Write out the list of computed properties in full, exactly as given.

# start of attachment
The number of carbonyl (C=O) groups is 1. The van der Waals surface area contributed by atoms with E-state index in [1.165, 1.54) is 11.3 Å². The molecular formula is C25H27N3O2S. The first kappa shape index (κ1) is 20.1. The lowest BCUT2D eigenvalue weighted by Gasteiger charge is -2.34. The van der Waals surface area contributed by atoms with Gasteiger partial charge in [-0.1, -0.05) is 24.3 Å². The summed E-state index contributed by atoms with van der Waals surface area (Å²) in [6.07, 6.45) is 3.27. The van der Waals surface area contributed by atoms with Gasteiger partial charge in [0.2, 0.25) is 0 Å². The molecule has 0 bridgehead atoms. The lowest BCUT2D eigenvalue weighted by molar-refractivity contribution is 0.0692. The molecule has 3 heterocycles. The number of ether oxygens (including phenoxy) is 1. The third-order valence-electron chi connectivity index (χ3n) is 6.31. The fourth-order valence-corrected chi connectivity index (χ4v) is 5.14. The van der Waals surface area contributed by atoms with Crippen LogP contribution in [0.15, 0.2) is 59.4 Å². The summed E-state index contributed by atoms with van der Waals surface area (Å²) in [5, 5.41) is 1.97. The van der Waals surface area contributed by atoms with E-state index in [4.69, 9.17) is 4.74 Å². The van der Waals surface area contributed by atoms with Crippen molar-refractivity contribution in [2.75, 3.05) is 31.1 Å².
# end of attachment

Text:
The number of carbonyl (C=O) groups is 1. The van der Waals surface area contributed by atoms with E-state index in [1.165, 1.54) is 11.3 Å². The molecular formula is C25H27N3O2S. The first kappa shape index (κ1) is 20.1. The lowest BCUT2D eigenvalue weighted by Gasteiger charge is -2.34. The van der Waals surface area contributed by atoms with Gasteiger partial charge in [-0.1, -0.05) is 24.3 Å². The summed E-state index contributed by atoms with van der Waals surface area (Å²) in [6.07, 6.45) is 3.27. The van der Waals surface area contributed by atoms with Gasteiger partial charge in [0.2, 0.25) is 0 Å². The molecule has 0 bridgehead atoms. The lowest BCUT2D eigenvalue weighted by molar-refractivity contribution is 0.0692. The molecule has 3 heterocycles. The number of ether oxygens (including phenoxy) is 1. The third-order valence-electron chi connectivity index (χ3n) is 6.31. The fourth-order valence-corrected chi connectivity index (χ4v) is 5.14. The van der Waals surface area contributed by atoms with Crippen LogP contribution in [0.15, 0.2) is 59.4 Å². The summed E-state index contributed by atoms with van der Waals surface area (Å²) in [5, 5.41) is 1.97. The van der Waals surface area contributed by atoms with E-state index in [4.69, 9.17) is 4.74 Å². The van der Waals surface area contributed by atoms with Crippen molar-refractivity contribution in [2.75, 3.05) is 31.1 Å².